What now?

I was one of the folks who slept through the breaking news on Sunday, then awoke on Monday to a changed world.

And what I found, once I absorbed the basic facts and the who, what, when, where, how, was a sense of American jubilation, which I both observed and took part in, of the sort that’s been unfamiliar and absent lo these many years.

All for the death of one sick old man.

Yes, he was an extraordinary old man, who’d earned his place in the U.S. crosshairs, at the cost of untold suffering and immeasurable blood. And although I’m perhaps more careful than many people to call for anyone’s death, I readily recognize that there are those among us who willfully forfeit their right to draw air. And this sick old man was without doubt one of those.

But what now?

Now a myriad of questions hang unanswered, and the next days or weeks or months, even years, might bring answers. Not all of those answers will be to our liking.

Al Qaeda is not defeated. Bin Laden has been a figurehead and a rallying point, but not an operational leader, for nearly a decade now. The organization he founded was decimated long before today, with dozens or hundreds of targeted air-strikes, and likely scores of close-quarters assassinations that we’ll never hear about. But Al Qaeda learned from those events and they adapted; they dispersed and decentralized. And they spent years preparing for a day like today.

Whether or not they’re successful in a retaliation attack, whether or not the general public ever knows that such an attack was planned or initiated or thwarted, it’s simply folly to think that the SEALs ended the war on Sunday. Al Qaeda doesn’t think so, where-ever and whatever they are. Neither should we.

Not that we can’t enjoy a day or two of jubilation. The American military can celebrate that their most pressing mission has been achieved. Survivors of the horrors of 9/11 can celebrate the fact that the monster who wrecked their lives is in hell where he belongs.

And supporters of Barrack Obama can celebrate his most remarkable achievement to date. Although it’s way too long until November 2012 to assume that this was the game-changer required for the president’s re-election, we can at least enjoy the initiation of a new mantra; our right-wing friends will go on saying whatever it is they say about him, and we’ll be able to reply, “But he got Bin Laden.” It’ll feel good.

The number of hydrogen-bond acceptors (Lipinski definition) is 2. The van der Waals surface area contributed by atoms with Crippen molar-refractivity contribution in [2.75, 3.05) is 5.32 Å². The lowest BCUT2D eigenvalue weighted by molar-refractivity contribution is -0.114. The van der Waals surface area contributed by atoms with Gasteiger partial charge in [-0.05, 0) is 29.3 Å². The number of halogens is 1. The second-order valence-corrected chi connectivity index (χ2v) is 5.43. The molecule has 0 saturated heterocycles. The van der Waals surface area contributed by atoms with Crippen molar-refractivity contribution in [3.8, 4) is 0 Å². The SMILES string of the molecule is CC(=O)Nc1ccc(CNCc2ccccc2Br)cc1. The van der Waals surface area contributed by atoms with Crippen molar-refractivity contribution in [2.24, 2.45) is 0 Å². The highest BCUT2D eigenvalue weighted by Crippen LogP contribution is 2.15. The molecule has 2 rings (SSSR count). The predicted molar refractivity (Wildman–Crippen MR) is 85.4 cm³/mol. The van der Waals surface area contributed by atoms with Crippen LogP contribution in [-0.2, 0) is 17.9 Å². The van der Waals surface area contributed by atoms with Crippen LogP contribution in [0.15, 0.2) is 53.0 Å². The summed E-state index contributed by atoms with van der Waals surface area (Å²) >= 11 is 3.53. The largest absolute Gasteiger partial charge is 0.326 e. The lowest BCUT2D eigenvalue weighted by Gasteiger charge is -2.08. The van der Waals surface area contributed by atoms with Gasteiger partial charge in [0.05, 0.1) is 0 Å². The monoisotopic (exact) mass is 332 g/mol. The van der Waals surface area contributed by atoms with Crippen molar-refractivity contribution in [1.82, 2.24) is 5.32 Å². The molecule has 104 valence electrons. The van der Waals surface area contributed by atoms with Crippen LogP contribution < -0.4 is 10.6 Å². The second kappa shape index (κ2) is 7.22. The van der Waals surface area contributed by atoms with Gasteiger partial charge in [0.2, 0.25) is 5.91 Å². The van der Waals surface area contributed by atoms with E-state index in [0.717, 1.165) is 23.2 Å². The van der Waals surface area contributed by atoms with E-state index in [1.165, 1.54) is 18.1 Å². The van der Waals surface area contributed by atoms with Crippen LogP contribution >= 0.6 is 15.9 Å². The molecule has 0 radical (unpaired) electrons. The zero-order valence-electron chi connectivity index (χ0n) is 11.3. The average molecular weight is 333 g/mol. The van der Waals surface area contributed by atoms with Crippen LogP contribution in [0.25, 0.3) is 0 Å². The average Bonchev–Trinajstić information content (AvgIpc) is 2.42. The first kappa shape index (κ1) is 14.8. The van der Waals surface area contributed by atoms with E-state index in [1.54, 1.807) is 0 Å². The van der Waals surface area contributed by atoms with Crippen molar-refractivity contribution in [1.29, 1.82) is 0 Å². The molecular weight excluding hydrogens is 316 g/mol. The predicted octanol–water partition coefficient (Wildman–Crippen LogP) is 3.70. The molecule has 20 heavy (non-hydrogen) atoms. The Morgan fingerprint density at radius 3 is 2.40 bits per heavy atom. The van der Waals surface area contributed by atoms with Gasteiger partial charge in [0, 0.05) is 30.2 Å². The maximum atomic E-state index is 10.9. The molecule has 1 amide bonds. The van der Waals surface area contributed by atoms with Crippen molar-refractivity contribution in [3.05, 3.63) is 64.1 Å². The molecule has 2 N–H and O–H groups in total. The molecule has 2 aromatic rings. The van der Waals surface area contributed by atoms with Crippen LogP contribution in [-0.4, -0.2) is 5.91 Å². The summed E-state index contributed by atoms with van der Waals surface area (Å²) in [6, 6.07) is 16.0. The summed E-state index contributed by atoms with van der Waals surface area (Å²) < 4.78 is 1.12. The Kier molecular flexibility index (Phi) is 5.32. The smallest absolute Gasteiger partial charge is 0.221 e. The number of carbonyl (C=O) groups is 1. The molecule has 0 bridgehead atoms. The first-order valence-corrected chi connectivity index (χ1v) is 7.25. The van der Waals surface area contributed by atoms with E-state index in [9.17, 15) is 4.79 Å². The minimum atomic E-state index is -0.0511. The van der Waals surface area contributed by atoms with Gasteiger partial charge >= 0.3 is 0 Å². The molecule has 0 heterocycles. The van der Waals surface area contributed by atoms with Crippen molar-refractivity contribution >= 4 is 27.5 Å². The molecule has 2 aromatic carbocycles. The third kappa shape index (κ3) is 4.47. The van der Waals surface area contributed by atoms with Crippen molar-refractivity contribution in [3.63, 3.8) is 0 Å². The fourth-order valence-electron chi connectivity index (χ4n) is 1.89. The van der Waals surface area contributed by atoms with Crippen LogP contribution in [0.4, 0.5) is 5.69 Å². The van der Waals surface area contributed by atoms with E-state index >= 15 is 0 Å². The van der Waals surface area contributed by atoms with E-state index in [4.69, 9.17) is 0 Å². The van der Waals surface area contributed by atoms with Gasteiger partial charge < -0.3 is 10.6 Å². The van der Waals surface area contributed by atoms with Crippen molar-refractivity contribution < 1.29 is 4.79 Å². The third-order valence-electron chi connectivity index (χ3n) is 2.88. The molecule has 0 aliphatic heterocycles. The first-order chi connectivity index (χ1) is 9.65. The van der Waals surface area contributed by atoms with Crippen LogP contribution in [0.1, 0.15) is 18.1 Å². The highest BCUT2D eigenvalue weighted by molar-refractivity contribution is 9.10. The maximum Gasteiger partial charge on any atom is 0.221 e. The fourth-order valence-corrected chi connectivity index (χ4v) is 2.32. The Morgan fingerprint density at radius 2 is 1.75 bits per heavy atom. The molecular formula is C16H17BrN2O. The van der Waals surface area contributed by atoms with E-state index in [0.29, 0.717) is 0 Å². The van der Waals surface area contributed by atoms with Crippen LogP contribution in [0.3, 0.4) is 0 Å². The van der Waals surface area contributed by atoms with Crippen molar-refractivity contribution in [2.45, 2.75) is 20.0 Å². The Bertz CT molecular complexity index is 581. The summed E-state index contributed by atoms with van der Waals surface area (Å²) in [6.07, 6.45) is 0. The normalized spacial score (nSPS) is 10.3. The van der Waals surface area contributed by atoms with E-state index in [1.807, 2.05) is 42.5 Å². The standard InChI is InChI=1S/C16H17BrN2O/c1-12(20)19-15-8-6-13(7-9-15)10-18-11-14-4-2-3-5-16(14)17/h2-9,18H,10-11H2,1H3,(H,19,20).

But again, what now? What does this mean for our seemingly generational wars, and our bizarre relationship with the leadership of Pakistan (who¬†must have known where Bin Laden was hiding!)…? In these cases, maybe what happened Sunday night was a game-changer. It should be, at any rate.

No matter what those answers are, we know that we’ll rise on Tuesday, then Wednesday then Thursday…still jubilant but with that feeling increasingly tempered by the unchanging realities of economy, ecology, war and poverty. The sick old man will still be dead, and the world will be better for that…but enormous challenges will remain.

Enjoy your jubilation, America. I know I will. Just be ready, at a moment’s notice, to get your head back in this very, very grim game.

About editor, facilitator, decider

Doesn't know much about culture, but knows when it's going to hell in a handbasket.
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2 Responses to What now?

  1. E says:

    I’m not sure I feel happy about this turn of events. Not because I believe there was an alternative ending to the story, but, because it seems morally wrong to rejoice at another’s demise, no matter the human being. The images of crowds chanting USA and waving flags reminds me of scenes beamed to us from countries in the Middle East after 9/11 (images that so offended the U.S., I might add) and reinforces the hatred already felt, thus widening the gap between western and middle eastern culture. Can victory due to violence be called a victory?

    Maybe our cultures are mortal enemies due to our differences? Maybe we won’t be able to get past these differences? Adding fuel to a burning fire by chanting victory slogans when someone is murdered should offend our moral, societal and religious beliefs. I contend this was no victory. Necessity, maybe. A fitting end, okay. Victory, no.

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